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Urban Sensitivity: Seven Contemporary Japanese Artists

Fuck the Furries. This show goes one better. If the Furries were sexual misfits who couldn’t cuddle up (or “yiff”) without first dressing up as foxes, raccoons, rabbits and bears, converting whole hotels into dens and lairs for their unconventional conventions, prosthetic artist Yuukyuusai here trades her original face for a second nature.

Axell's Paradise: Last works (1971-1972) before she vanished

For those who are willing to go to a slightly out-of-the-way, risk-taking gallery, located at 1182 Broadway between 28th and 29th Street, now would be a good time to hightail it over there and discover the bright, bold, erotic paintings of the Belgian Pop artist Evelyne Axell (1935-1972).

Elizabeth Murray

Even though it covers more than 25 years, this exhibition of Elizabeth Murray’s work is neither a retrospective nor a survey.

Swantje Hielscher: A New World

Conceptual art can be viewed two distinct ways. First, we can just look at it. The second way is to read the press release (or catalogue), and then look at it.

Regina José Galindo

Regina José Galindo’s practice is the embodiment of Akira Kurosawa’s dictum, “To be an artist means never to avert one’s eyes,” and she challenges the viewer to do the same, even as she’s carving the word “perra” (“bitch”) into the flesh of her thigh.

Heat Waves in a Swamp: The Paintings of Charles Burchfield

Above all else, Heat Waves in a Swamp: The Paintings of Charles Burchfield at the Hammer Museum in Los Angeles serves to disrupt the demons that long lay dormant in Burchfield’s legacy. The exhibition was curated by Robert Gober, an artist known for destabilizing the iconography of the everyday, so his attraction to Burchfield might suggest some political affinity buried beneath a bygone America.

Next Wave Art

My ten-year old version of Microsoft Word doesn’t recognize the word “curate.” Because it’s been underlining the term for as long I’ve been writing it, I’ve always assumed that “curate” was a wonky piece of jargon bandied about by no one but art nerds.

Sharon Horvath: Parts of a World

Sharon Horvath is exhibiting new paintings at Lori Bookstein Gallery. I never imagined what paradise might look like—I never thought of its looking like anything at all—until I looked at these paintings.

Riccardo Vecchio: Recent Paintings

The scenes in Riccardo Vecchio’s recent paintings are at first glance ambiguous in their evocation of a postwar cityscape—it’s hard to discern whether these places are in a state of reconstruction or stasis, whether they are tinted with nostalgia or tamed by the discipline of building a picture.

Marcel Duchamp: The Art of Chess

Marcel Duchamp had a long and intense interest in chess. As early as 1911, he traced patterns of chess pieces in his drawings, on his studio walls (at the rue Larrey, Paris), or on vertically-mounted boards.

Rakuko Naito: Permutation-Variant-Structure

Both papermaking and the art of working with paper are highly regarded aesthetic practices in Japan. The quality of the material, as in the processing of the fibers within the paper pulp, carries a certain hierarchical significance accompanied by traditional methods of working, which are commonly understood by artists trained in one or more of the great classical traditions in Asia.

Sally Mann: Proud Flesh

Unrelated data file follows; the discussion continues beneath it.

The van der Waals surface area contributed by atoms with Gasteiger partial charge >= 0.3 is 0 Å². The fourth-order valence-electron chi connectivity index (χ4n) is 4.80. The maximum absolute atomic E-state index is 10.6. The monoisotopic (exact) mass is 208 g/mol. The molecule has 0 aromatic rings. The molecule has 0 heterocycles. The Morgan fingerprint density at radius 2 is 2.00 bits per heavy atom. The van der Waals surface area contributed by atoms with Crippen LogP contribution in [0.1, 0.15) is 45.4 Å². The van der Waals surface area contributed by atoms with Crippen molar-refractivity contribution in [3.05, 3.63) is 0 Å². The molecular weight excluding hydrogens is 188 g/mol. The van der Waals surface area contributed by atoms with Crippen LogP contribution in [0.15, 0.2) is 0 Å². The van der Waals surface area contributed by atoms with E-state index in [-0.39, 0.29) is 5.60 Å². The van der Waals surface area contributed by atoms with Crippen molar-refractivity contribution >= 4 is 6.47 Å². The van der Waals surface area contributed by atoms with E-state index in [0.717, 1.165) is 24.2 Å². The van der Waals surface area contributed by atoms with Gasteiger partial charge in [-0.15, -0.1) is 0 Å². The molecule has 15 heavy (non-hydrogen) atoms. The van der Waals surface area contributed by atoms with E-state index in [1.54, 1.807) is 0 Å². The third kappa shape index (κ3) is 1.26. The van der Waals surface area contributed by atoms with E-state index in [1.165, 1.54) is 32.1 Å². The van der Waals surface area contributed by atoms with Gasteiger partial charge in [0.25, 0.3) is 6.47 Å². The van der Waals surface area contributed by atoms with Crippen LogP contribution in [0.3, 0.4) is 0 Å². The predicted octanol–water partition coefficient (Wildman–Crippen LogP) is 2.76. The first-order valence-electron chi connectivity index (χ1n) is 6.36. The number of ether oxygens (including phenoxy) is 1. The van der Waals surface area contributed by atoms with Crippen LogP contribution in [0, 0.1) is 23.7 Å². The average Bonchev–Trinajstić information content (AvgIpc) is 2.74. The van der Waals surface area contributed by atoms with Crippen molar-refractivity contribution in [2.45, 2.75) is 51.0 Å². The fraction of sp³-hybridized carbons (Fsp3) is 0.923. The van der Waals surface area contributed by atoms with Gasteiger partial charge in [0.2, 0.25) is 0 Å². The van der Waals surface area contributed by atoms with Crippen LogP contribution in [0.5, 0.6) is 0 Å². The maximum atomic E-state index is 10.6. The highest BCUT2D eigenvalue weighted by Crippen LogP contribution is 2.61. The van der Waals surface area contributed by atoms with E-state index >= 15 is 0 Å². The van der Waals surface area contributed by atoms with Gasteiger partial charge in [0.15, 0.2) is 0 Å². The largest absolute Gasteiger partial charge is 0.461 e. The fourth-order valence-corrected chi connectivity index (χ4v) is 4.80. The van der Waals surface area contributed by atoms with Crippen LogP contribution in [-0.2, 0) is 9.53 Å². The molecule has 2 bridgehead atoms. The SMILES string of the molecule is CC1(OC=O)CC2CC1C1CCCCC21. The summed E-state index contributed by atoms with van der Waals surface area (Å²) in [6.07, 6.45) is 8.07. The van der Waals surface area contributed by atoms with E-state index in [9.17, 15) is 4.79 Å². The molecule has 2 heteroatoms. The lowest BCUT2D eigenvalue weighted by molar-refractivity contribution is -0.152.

Several years ago in conversation, Sally Mann said that once she adopted the wet collodion process for taking photographs, she became aware of making “graven images.” This exhibition is her most vivid demonstration of the truth of that idea.


Paperpatterncolorculture, the fall exhibition at Philadelphia’s Pentimenti Gallery, explores the layering of written and marked material. In the works collected here, calligraphy, heraldic symbols, and patterned icons wend their way through a variety of stacked and folded substrata: translucent papers, collaged vinyl records, tightly-wound paper scrolls.

Sandow Birk: American Qur'an

It’s a popular art-world fantasy: the notion that using paint, video, or piles of cardboard to “engage with” or “interrogate” or “raise ironic questions about” some aspect of modern life is the moral equivalent of being genuinely controversial. There’s little evidence, however, that artsy anti-capitalism has done much to change anyone’s thinking about war or health care.

Saul Leiter: Paintings

Although he is best known as a photographer, Saul Leiter is also a diligent painter. Luckily, his paintings, which are rarely exhibited, are now seeing the light of day at the Knoedler Project Space in a show entitled Saul Leiter, Paintings, curated by Carrie Springer and Marella Consolini.

Tauba Auerbach: Here and Now/And Nowhere

Roughly a decade prior to the advent of the personal computer (and by extension, the digital revolution), famed semiotician Jacques Derrida, foretold its invention through an analysis of the human condition. Crowning mathematics as the universal language, he predicted the inevitable condensation of linguistic forms as a result of man’s fascination with codes: “What is natural to mankind is not spoken language but the faculty of constructing a language, i.e. a system of distinct signs corresponding to distinct ideas.”

Letter from BERLIN

Adrian Schiess and Helmut Dorner have a shared perspective on painting, occupying an extreme position on the medium. They are emphatically painters: their concerns are not descriptive or iconographic.

Letter from LONDON

The Frieze team has really reshaped the British art world’s calendar. Along with gearing up into social overdrive, the scene benefits from the efforts of museums large and small to capitalize on the moment and put on first-rate exhibitions.


The Brooklyn Rail

NOV 2009

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